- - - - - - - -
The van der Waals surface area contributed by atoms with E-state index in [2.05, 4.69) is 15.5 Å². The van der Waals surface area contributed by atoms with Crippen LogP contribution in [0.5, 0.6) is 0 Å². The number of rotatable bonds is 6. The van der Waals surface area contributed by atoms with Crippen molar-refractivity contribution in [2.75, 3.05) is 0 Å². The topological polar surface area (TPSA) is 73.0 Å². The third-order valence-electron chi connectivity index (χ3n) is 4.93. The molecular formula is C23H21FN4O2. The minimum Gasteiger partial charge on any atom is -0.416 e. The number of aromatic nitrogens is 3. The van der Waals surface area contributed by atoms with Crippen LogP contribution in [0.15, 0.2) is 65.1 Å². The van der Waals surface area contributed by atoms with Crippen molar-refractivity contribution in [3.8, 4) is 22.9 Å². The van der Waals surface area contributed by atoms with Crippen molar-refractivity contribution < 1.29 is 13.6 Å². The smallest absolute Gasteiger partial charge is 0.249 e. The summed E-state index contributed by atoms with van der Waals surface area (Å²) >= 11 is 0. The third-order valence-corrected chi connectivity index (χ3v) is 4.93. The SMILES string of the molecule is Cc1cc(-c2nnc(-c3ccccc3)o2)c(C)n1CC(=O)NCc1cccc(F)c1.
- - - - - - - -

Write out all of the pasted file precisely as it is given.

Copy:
The van der Waals surface area contributed by atoms with E-state index in [2.05, 4.69) is 15.5 Å². The van der Waals surface area contributed by atoms with Crippen LogP contribution in [0.5, 0.6) is 0 Å². The number of rotatable bonds is 6. The van der Waals surface area contributed by atoms with Crippen molar-refractivity contribution in [2.75, 3.05) is 0 Å². The topological polar surface area (TPSA) is 73.0 Å². The third-order valence-electron chi connectivity index (χ3n) is 4.93. The molecular formula is C23H21FN4O2. The minimum Gasteiger partial charge on any atom is -0.416 e. The number of aromatic nitrogens is 3. The van der Waals surface area contributed by atoms with Crippen LogP contribution in [0.15, 0.2) is 65.1 Å². The van der Waals surface area contributed by atoms with Crippen molar-refractivity contribution in [3.8, 4) is 22.9 Å². The van der Waals surface area contributed by atoms with Crippen molar-refractivity contribution < 1.29 is 13.6 Å². The smallest absolute Gasteiger partial charge is 0.249 e. The summed E-state index contributed by atoms with van der Waals surface area (Å²) >= 11 is 0. The third-order valence-corrected chi connectivity index (χ3v) is 4.93. The SMILES string of the molecule is Cc1cc(-c2nnc(-c3ccccc3)o2)c(C)n1CC(=O)NCc1cccc(F)c1.